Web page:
Rondo feels mentally stronger after injury
BOSTON — Following Rajon Rondo and Anta sports apparel brand announcing their new partnership Tuesday night, the Boston Celtics guard sat down with a small handful of reporters to discuss a wide range of topics from the latest on his recovery, to the status of his relationship with former Head coach Doc Rivers and former teammates Paul Pierce and Kevin Garnett.
Q: How curious are you to see how your game translates to a team with no Big Three around?
RR: "Whatever coach (Brad Stevens) asks of me, that's what I try to do. If he wants me to shoot the ball more, I'll shoot it. But at the end of the day, my natural instincts are to make my teammates better. Regardless of who is out on the floor, I believe I do make everybody out there better. I'm going to push them as hard as I can. I'm going to demand a lot out of them. I wouldn't demand anything that I wouldn't demand of myself. So I'm excited to play with a new group of guys."
Q: When you said you felt nothing when the trade went down ...
RR: "That was blown out of proportion."
Q: So what was the story behind it?
RR: "I don't really say much and speak out on exactly what happened. I talk to Kevin all the time. I talk to P. Obviously it was different when the trade went down. I didn't expect it to happen. I had just gotten off the plane. It happens, and that's the business. I'm not going to say it was, 'forget about it'. We still talk about them in the locker room today, tell stories about how KG was, things Paul did. At the end of the day, I still talk to every one of those guys. I talk to Jet, I talk to P, I talked to Kevin yesterday. We still check on each other. It's a brotherhood. It's something that you can't break. We won titles together. We been through the fire together. It's just something for life."
Q: Rookie Phil Pressey has a lot of voices in his ear. How do you balance being there for him but not overwhelming him with info?
RR: "I give him as much advice as he asks me. He's a good listener; not a lot of young guys come in and always willing and open to listen. He's a very humble guy. That will take him a long way. He has a little chip on his shoulder; he was undrafted. But the way he plays in practice, and the heart he has, you can't measure that. I think he'll be a pro for a long time."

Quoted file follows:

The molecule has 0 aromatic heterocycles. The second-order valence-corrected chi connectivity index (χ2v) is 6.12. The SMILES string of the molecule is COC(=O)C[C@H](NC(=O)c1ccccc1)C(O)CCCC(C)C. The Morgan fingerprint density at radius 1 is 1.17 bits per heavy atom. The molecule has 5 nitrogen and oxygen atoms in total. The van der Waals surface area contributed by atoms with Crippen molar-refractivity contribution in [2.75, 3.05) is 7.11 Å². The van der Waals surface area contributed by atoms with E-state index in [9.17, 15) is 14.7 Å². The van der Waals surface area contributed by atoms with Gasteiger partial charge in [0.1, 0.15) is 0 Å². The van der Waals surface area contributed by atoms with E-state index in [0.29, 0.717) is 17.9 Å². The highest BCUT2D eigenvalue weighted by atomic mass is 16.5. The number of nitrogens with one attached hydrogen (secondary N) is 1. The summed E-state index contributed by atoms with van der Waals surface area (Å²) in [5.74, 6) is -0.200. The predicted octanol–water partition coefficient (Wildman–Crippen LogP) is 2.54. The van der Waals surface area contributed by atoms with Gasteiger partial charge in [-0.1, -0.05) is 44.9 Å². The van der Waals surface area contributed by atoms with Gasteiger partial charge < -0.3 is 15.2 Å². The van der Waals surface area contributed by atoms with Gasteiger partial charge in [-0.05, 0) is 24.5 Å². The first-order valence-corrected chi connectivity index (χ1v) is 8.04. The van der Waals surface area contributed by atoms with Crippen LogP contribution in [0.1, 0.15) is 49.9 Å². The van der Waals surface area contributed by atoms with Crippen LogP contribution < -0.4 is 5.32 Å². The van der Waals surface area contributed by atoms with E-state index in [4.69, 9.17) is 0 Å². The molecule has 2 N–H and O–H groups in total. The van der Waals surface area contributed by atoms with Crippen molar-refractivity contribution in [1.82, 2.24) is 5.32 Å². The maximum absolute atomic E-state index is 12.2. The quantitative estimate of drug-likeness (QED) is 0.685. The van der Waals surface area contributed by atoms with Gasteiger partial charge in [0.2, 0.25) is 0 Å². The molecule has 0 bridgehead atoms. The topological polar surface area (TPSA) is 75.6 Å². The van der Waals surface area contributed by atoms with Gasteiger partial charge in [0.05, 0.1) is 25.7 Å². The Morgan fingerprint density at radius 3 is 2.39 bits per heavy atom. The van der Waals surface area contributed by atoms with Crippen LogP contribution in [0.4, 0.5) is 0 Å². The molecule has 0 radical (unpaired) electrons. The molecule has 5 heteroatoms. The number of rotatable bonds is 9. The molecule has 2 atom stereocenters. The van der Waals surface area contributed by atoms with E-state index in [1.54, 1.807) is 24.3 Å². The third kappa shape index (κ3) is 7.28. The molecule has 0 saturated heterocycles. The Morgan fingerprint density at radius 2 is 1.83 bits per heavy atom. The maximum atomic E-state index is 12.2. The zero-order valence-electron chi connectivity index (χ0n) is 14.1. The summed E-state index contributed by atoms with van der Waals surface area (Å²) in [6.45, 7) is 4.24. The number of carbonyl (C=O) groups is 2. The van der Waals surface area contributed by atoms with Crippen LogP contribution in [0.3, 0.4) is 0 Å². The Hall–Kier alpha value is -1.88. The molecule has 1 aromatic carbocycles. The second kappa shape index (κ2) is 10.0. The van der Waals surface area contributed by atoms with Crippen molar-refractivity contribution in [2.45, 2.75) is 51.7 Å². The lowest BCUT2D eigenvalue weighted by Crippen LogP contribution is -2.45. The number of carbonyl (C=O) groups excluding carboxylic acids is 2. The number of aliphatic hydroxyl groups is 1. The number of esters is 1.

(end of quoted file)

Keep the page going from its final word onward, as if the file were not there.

Q: What do you take away from your relationship with Doc Rivers?
RR: "I took a lot away from Doc. I still catch myself laughing at some of the things he's told certain guys, and now me being the core leader of this team, I mimic some of the things Doc has said to guys. I've leaned a lot from Doc. I tried to study his ways as far as a coach because it's something that I may want to do in the future. I have a lot of respect for Doc."
Q: What's the next hurdle for you in your recovery from your torn right ACL injury?
RR: "Just getting my leg as strong as possible; getting my leg as strong as possible and getting my mind as strong as possible, get back out there and believe in my leg and do the things that I was able to do before this injury."
Q: How do you strengthen the mind to bounce back from an injury like this?
RR: "I don't know. I just play the game. When I'm out there participating in the drills I can participate in, I don't think about my leg. Basketball is a game of instincts. You have to go out there and just play the game. You can't second-guess anything you do out there. The way I play; run, jump, change direction so quickly, you don't have time to think about the injury you had. When I get to that point and I'm doing it with contact, I'll play."
Q: It has taken Chicago's Derrick Rose a while to return. Can you understand ...
RR: "I definitely understand; Yes, I understand. He got a lot of heat for why he didn't come back. Everybody who has had an ACL injury understands, it's not something you can just say, 'OK, (Minnesota Vikings All-Pro running back) Adrian Peterson came back in six months. Why did he come back in six months or eight months or 10 months?' Everybody's injury is different. Things can happen differently, within the knee. The human body can react differently. You have swelling, you have cartilage, you just ... so many things can happen that may cause a setback. Mentally, everyone's different. I talked to a lot of guys. I talked to Perk (former Celtic and Rondo's BFF, Kendrick Perkins); I talked to T.A. (former Celtic Tony Allen), I talked to (former New England Patriot wide receiver) Wes Welker. I think everyone of them told me they wished they would have waited a little longer. Because you try to come back and you're itching ... I'm itching because I'm so competitive and I haven't competed in a while."
Q: Wasn't your first instinct to be like Adrian Peterson?
RR: No. I want to be like Rajon Rondo (smile). Obviously he came back and had an MVP season. That's the type of season I want to have when I come back. I don't want to come back and just be mediocre or have excuses about why I'm not playing up to par. When I come back, I won't have any excuses. I'll be ready to go. And if I'm not playing up to par, it's just on me. I won't blame it on my knee."
Q: Ray's gone. Doc Rivers, KG and Paul are now gone as well. Some guys would want to leave and start over. Your thoughts?
RR: "I love it here. The fans are great here. And Danny (Ainge, Boston's president of basketball operations) has been straightforward with me. This is my team. Why would I want to leave? Why would I want out? I never really backed away from a challenge. This would be a challenge. I'm looking forward to working with coach Stevens. It's a brand new start for us as a team. A lot of new players and a lot of young guys willing to listen, so I'm very excited about that."